Unfortunately, no peace talks can help the Israeli-Palestinan conflict to end. In Chechnya the federal government tried using Ahmed Kadyrov, Beslan Gantamirov and other Chechens, respected by their clans, to control the situation, but it's still too hard. We all have seen the «elections», an attempt to make Kadyrov a legitimate president of republic. He is opposed to Maskhadov - despite in the 1st Chechen war they both fought against Federals. Different Chechen clans are in confrontation to each other; some of them are helped by federals, some had been helped by international Muslim extremist organizations (currently they are more interested in winning the Iraq war). But there barely is a person, country or organization which would be respected by both sides of the conflict so that it could become a mediator.

Great powers - it's generally highly economically developed countries (North America, Europe, Japan, etc., - recently joined by China), I suppose. And Russia, as it has a nuclear arsenal, and is a permanent member of the Security council of the UNO (but, be the Council reorganized, it would hardly include Russia). Also, India and Pakistan are regional powers but quickly develop their nuclear arsenals.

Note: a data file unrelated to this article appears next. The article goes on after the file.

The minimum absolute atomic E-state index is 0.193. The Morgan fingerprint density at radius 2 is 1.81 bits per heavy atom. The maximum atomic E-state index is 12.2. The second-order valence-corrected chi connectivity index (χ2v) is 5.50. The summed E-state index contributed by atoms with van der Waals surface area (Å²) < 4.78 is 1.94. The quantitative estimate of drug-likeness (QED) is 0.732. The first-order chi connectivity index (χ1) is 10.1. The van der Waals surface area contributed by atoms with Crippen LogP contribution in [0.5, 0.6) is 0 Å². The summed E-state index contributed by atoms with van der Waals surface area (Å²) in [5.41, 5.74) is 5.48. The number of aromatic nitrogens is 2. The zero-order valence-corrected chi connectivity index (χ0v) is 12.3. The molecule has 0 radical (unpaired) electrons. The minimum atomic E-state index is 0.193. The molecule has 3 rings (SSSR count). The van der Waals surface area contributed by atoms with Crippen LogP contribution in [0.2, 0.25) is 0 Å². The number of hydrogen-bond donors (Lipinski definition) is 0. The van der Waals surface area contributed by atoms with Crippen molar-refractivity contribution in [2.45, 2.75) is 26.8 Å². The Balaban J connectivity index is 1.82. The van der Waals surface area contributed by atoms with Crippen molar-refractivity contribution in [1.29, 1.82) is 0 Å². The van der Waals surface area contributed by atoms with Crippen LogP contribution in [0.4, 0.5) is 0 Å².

International community - all the developed (?) countries + states, affected by the conflict. It's quite difficult to define this since there is a complex worldwide structure of international ties.
Talking about UNO.. it was delegitimated by NATO in 1999 and USA in 2003 so by now it's not so important as it was before.
And the world public opinion has to be very strong in a country to change its position. Also, it's exposed to PR actions (e.g., the mass media forgot about Chechnya and public opinion changed).

If the international community (EU, Japan? I don't believe that Canada would, for example) puts economic sanctions on America and Russia, the consequences would be very bad for both sides (those that abuse their power and those that try to stop this). Tariff wars are destructive. The world economy would be damaged. Russia exports mainly oil, gas and metal; America has other sources, but for Europe blocking of Russian export would be painful. Putting sanctions on America seems even more senseless: America will hit back and both sides will suffer.

Concerning Russian intervention in Kosovo: this is quite another case - Jugoslavia was not a state of America, neither of the EU. This may seem cynic, but if NATO bombs Serbia, Why Russia cannot do the same? But in both cases described in the essay, such actions are impossible without globalizing the conflict.

I apologize for a chaotic reply.

By the way, we posted a late essay for the 5th week some days ago - could you please check it? We are very sorry for submitting it with such a delay./quote

Авторизуйтесь или зарегистрируйтесь, чтобы участвовать в дискуссиях.